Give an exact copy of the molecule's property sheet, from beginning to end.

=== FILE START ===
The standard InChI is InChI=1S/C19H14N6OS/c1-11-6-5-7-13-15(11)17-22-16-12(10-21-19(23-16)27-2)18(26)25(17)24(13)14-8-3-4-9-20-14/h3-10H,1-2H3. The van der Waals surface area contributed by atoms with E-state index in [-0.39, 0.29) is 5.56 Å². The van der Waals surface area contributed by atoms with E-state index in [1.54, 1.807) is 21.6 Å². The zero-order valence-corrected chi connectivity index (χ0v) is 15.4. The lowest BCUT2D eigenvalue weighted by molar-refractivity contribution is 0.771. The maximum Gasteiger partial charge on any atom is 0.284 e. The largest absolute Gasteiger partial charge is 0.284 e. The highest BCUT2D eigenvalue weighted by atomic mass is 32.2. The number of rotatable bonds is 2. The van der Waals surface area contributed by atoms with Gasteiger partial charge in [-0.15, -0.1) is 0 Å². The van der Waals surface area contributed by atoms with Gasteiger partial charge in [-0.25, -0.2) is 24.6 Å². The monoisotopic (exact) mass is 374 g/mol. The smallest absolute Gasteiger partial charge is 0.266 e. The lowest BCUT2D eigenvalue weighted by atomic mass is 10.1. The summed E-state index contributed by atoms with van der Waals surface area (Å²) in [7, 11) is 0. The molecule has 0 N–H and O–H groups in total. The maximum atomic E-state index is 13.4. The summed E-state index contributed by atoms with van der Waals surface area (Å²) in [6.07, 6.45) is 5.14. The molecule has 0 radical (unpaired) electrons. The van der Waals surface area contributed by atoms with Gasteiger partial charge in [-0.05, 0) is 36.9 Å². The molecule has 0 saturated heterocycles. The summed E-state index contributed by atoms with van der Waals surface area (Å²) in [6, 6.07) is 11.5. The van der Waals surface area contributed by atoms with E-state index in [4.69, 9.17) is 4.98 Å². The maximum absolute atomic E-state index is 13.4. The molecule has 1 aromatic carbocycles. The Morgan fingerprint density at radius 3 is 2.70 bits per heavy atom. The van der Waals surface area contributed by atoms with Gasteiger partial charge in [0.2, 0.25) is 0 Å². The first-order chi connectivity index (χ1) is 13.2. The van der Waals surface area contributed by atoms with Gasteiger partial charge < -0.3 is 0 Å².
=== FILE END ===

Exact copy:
The standard InChI is InChI=1S/C19H14N6OS/c1-11-6-5-7-13-15(11)17-22-16-12(10-21-19(23-16)27-2)18(26)25(17)24(13)14-8-3-4-9-20-14/h3-10H,1-2H3. The van der Waals surface area contributed by atoms with E-state index in [-0.39, 0.29) is 5.56 Å². The van der Waals surface area contributed by atoms with E-state index in [1.54, 1.807) is 21.6 Å². The zero-order valence-corrected chi connectivity index (χ0v) is 15.4. The lowest BCUT2D eigenvalue weighted by molar-refractivity contribution is 0.771. The maximum Gasteiger partial charge on any atom is 0.284 e. The largest absolute Gasteiger partial charge is 0.284 e. The highest BCUT2D eigenvalue weighted by atomic mass is 32.2. The number of rotatable bonds is 2. The van der Waals surface area contributed by atoms with Gasteiger partial charge in [-0.15, -0.1) is 0 Å². The van der Waals surface area contributed by atoms with Gasteiger partial charge in [-0.25, -0.2) is 24.6 Å². The monoisotopic (exact) mass is 374 g/mol. The smallest absolute Gasteiger partial charge is 0.266 e. The lowest BCUT2D eigenvalue weighted by atomic mass is 10.1. The summed E-state index contributed by atoms with van der Waals surface area (Å²) in [7, 11) is 0. The molecule has 0 N–H and O–H groups in total. The maximum atomic E-state index is 13.4. The summed E-state index contributed by atoms with van der Waals surface area (Å²) in [6.07, 6.45) is 5.14. The molecule has 0 radical (unpaired) electrons. The van der Waals surface area contributed by atoms with Gasteiger partial charge in [-0.05, 0) is 36.9 Å². The molecule has 0 saturated heterocycles. The summed E-state index contributed by atoms with van der Waals surface area (Å²) in [6, 6.07) is 11.5. The van der Waals surface area contributed by atoms with E-state index in [4.69, 9.17) is 4.98 Å². The maximum absolute atomic E-state index is 13.4. The molecule has 1 aromatic carbocycles. The Morgan fingerprint density at radius 3 is 2.70 bits per heavy atom. The van der Waals surface area contributed by atoms with Gasteiger partial charge in [0.2, 0.25) is 0 Å². The first-order chi connectivity index (χ1) is 13.2. The van der Waals surface area contributed by atoms with Gasteiger partial charge < -0.3 is 0 Å².